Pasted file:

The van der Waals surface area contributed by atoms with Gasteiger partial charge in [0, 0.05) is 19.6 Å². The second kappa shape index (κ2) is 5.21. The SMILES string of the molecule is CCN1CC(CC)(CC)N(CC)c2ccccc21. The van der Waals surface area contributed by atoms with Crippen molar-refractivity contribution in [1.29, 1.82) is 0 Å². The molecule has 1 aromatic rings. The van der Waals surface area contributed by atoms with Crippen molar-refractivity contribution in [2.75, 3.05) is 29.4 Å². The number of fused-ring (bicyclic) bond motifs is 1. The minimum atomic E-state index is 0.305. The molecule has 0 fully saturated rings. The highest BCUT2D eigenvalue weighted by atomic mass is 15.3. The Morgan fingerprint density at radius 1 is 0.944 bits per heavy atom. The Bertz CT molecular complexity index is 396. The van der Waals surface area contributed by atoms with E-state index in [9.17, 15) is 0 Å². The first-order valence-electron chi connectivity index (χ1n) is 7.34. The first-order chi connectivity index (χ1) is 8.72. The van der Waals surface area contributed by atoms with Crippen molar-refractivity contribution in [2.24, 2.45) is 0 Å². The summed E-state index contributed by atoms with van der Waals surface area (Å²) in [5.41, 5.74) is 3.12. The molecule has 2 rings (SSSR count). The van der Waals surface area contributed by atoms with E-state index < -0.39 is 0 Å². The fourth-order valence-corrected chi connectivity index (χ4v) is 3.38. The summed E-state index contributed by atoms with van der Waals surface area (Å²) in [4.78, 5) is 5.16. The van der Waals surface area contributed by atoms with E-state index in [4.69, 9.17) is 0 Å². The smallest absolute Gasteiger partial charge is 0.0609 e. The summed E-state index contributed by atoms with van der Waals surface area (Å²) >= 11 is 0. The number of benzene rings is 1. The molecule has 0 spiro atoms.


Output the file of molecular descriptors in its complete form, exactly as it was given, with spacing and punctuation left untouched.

The van der Waals surface area contributed by atoms with Gasteiger partial charge in [0, 0.05) is 19.6 Å². The second kappa shape index (κ2) is 5.21. The SMILES string of the molecule is CCN1CC(CC)(CC)N(CC)c2ccccc21. The van der Waals surface area contributed by atoms with Crippen molar-refractivity contribution in [1.29, 1.82) is 0 Å². The molecule has 1 aromatic rings. The van der Waals surface area contributed by atoms with Crippen molar-refractivity contribution in [2.75, 3.05) is 29.4 Å². The number of fused-ring (bicyclic) bond motifs is 1. The minimum atomic E-state index is 0.305. The molecule has 0 fully saturated rings. The highest BCUT2D eigenvalue weighted by atomic mass is 15.3. The Morgan fingerprint density at radius 1 is 0.944 bits per heavy atom. The Bertz CT molecular complexity index is 396. The van der Waals surface area contributed by atoms with E-state index in [9.17, 15) is 0 Å². The first-order valence-electron chi connectivity index (χ1n) is 7.34. The first-order chi connectivity index (χ1) is 8.72. The van der Waals surface area contributed by atoms with Crippen molar-refractivity contribution in [2.24, 2.45) is 0 Å². The summed E-state index contributed by atoms with van der Waals surface area (Å²) in [5.41, 5.74) is 3.12. The molecule has 2 rings (SSSR count). The van der Waals surface area contributed by atoms with E-state index < -0.39 is 0 Å². The fourth-order valence-corrected chi connectivity index (χ4v) is 3.38. The summed E-state index contributed by atoms with van der Waals surface area (Å²) in [4.78, 5) is 5.16. The van der Waals surface area contributed by atoms with E-state index in [4.69, 9.17) is 0 Å². The smallest absolute Gasteiger partial charge is 0.0609 e. The summed E-state index contributed by atoms with van der Waals surface area (Å²) >= 11 is 0. The number of benzene rings is 1. The molecule has 0 spiro atoms.